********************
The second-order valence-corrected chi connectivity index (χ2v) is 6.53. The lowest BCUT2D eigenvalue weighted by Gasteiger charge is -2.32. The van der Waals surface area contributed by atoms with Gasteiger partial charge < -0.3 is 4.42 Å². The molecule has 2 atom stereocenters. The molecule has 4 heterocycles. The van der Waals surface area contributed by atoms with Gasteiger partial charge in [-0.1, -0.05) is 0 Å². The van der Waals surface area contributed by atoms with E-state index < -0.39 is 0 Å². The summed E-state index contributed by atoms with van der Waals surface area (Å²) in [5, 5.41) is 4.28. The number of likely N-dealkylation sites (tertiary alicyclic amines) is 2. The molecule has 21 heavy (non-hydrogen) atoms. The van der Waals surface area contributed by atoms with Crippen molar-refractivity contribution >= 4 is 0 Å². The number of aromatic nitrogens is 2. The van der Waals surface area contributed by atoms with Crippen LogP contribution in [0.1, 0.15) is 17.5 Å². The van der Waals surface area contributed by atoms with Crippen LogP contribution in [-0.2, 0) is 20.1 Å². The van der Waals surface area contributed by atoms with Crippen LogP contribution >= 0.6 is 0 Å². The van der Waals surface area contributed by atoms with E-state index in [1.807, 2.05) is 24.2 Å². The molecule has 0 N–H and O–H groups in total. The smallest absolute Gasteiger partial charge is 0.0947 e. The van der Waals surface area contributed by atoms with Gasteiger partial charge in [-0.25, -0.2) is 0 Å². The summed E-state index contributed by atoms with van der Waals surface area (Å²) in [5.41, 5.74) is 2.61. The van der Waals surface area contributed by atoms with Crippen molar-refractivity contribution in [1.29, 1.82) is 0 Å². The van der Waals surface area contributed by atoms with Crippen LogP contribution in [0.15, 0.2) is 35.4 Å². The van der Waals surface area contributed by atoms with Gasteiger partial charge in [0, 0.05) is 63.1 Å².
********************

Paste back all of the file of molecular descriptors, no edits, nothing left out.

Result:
The second-order valence-corrected chi connectivity index (χ2v) is 6.53. The lowest BCUT2D eigenvalue weighted by Gasteiger charge is -2.32. The van der Waals surface area contributed by atoms with Gasteiger partial charge < -0.3 is 4.42 Å². The molecule has 2 atom stereocenters. The molecule has 4 heterocycles. The van der Waals surface area contributed by atoms with Gasteiger partial charge in [-0.1, -0.05) is 0 Å². The van der Waals surface area contributed by atoms with E-state index < -0.39 is 0 Å². The summed E-state index contributed by atoms with van der Waals surface area (Å²) in [5, 5.41) is 4.28. The number of likely N-dealkylation sites (tertiary alicyclic amines) is 2. The molecule has 21 heavy (non-hydrogen) atoms. The van der Waals surface area contributed by atoms with Crippen molar-refractivity contribution >= 4 is 0 Å². The number of aromatic nitrogens is 2. The van der Waals surface area contributed by atoms with Crippen LogP contribution in [0.1, 0.15) is 17.5 Å². The van der Waals surface area contributed by atoms with Crippen LogP contribution in [-0.2, 0) is 20.1 Å². The van der Waals surface area contributed by atoms with Crippen LogP contribution >= 0.6 is 0 Å². The van der Waals surface area contributed by atoms with E-state index in [1.807, 2.05) is 24.2 Å². The molecule has 0 N–H and O–H groups in total. The smallest absolute Gasteiger partial charge is 0.0947 e. The van der Waals surface area contributed by atoms with Gasteiger partial charge in [-0.25, -0.2) is 0 Å². The summed E-state index contributed by atoms with van der Waals surface area (Å²) in [5.41, 5.74) is 2.61. The van der Waals surface area contributed by atoms with Crippen molar-refractivity contribution in [1.29, 1.82) is 0 Å². The van der Waals surface area contributed by atoms with Crippen LogP contribution in [0.15, 0.2) is 35.4 Å². The van der Waals surface area contributed by atoms with Gasteiger partial charge in [0, 0.05) is 63.1 Å².